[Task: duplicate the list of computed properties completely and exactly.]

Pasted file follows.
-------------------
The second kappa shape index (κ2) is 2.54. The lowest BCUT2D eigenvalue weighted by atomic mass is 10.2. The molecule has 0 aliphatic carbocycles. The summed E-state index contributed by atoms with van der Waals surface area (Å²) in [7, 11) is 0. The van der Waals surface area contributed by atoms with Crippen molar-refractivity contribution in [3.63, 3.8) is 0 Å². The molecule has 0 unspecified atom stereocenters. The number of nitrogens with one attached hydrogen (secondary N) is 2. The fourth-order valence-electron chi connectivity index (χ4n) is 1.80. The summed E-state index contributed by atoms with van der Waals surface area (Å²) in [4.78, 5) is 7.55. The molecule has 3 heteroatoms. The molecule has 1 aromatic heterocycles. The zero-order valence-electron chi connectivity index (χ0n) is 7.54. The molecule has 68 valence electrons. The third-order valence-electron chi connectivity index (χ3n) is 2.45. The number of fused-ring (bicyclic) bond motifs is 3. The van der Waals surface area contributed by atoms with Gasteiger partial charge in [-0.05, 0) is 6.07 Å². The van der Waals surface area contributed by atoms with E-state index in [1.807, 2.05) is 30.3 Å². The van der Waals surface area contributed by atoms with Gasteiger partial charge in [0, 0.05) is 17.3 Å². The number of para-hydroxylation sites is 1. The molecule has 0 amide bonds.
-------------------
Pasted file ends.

The second kappa shape index (κ2) is 2.54. The lowest BCUT2D eigenvalue weighted by atomic mass is 10.2. The molecule has 0 aliphatic carbocycles. The summed E-state index contributed by atoms with van der Waals surface area (Å²) in [7, 11) is 0. The van der Waals surface area contributed by atoms with Crippen molar-refractivity contribution in [3.63, 3.8) is 0 Å². The molecule has 0 unspecified atom stereocenters. The number of nitrogens with one attached hydrogen (secondary N) is 2. The fourth-order valence-electron chi connectivity index (χ4n) is 1.80. The summed E-state index contributed by atoms with van der Waals surface area (Å²) in [4.78, 5) is 7.55. The molecule has 3 heteroatoms. The molecule has 1 aromatic heterocycles. The zero-order valence-electron chi connectivity index (χ0n) is 7.54. The molecule has 68 valence electrons. The third-order valence-electron chi connectivity index (χ3n) is 2.45. The number of fused-ring (bicyclic) bond motifs is 3. The van der Waals surface area contributed by atoms with Gasteiger partial charge in [-0.05, 0) is 6.07 Å². The van der Waals surface area contributed by atoms with E-state index in [1.807, 2.05) is 30.3 Å². The van der Waals surface area contributed by atoms with Gasteiger partial charge in [0, 0.05) is 17.3 Å². The number of para-hydroxylation sites is 1. The molecule has 0 amide bonds.